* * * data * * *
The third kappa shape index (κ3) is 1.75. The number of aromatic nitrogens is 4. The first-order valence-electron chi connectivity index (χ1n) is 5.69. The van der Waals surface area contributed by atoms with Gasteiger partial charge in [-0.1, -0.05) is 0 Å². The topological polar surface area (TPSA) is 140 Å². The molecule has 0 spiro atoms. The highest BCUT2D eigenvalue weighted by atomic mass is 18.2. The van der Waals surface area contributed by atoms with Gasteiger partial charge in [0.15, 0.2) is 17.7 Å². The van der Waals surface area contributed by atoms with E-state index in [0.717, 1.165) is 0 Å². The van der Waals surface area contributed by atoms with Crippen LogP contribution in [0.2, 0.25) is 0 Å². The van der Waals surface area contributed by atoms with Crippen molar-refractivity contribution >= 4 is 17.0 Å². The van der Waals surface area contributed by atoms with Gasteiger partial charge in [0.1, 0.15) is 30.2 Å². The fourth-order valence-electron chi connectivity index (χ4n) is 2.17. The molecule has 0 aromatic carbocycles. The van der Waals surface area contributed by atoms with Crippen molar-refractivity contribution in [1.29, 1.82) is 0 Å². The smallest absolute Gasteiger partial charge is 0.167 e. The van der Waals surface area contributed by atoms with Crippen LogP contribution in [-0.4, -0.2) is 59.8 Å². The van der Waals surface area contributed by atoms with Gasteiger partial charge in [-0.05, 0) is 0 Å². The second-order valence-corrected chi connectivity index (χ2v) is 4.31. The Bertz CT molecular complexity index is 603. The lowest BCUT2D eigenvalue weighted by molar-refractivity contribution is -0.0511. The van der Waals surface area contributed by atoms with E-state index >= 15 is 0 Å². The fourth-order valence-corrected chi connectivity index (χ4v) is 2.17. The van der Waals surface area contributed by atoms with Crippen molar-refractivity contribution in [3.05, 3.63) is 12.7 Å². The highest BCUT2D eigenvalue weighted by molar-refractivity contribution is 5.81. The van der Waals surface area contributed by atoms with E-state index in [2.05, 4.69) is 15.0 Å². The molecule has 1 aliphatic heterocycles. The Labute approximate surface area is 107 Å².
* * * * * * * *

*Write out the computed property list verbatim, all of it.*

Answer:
The third kappa shape index (κ3) is 1.75. The number of aromatic nitrogens is 4. The first-order valence-electron chi connectivity index (χ1n) is 5.69. The van der Waals surface area contributed by atoms with Gasteiger partial charge in [-0.1, -0.05) is 0 Å². The topological polar surface area (TPSA) is 140 Å². The molecule has 0 spiro atoms. The highest BCUT2D eigenvalue weighted by atomic mass is 18.2. The van der Waals surface area contributed by atoms with Gasteiger partial charge in [0.15, 0.2) is 17.7 Å². The van der Waals surface area contributed by atoms with E-state index in [0.717, 1.165) is 0 Å². The van der Waals surface area contributed by atoms with Crippen LogP contribution in [0.2, 0.25) is 0 Å². The van der Waals surface area contributed by atoms with Crippen molar-refractivity contribution >= 4 is 17.0 Å². The van der Waals surface area contributed by atoms with Gasteiger partial charge in [0.1, 0.15) is 30.2 Å². The fourth-order valence-electron chi connectivity index (χ4n) is 2.17. The molecule has 0 aromatic carbocycles. The van der Waals surface area contributed by atoms with Crippen molar-refractivity contribution in [1.29, 1.82) is 0 Å². The smallest absolute Gasteiger partial charge is 0.167 e. The van der Waals surface area contributed by atoms with Crippen LogP contribution in [-0.4, -0.2) is 59.8 Å². The van der Waals surface area contributed by atoms with Gasteiger partial charge in [-0.05, 0) is 0 Å². The second-order valence-corrected chi connectivity index (χ2v) is 4.31. The Bertz CT molecular complexity index is 603. The lowest BCUT2D eigenvalue weighted by molar-refractivity contribution is -0.0511. The van der Waals surface area contributed by atoms with E-state index >= 15 is 0 Å². The fourth-order valence-corrected chi connectivity index (χ4v) is 2.17. The van der Waals surface area contributed by atoms with Crippen molar-refractivity contribution in [3.05, 3.63) is 12.7 Å². The highest BCUT2D eigenvalue weighted by molar-refractivity contribution is 5.81. The van der Waals surface area contributed by atoms with E-state index in [2.05, 4.69) is 15.0 Å². The molecule has 1 aliphatic heterocycles. The Labute approximate surface area is 107 Å².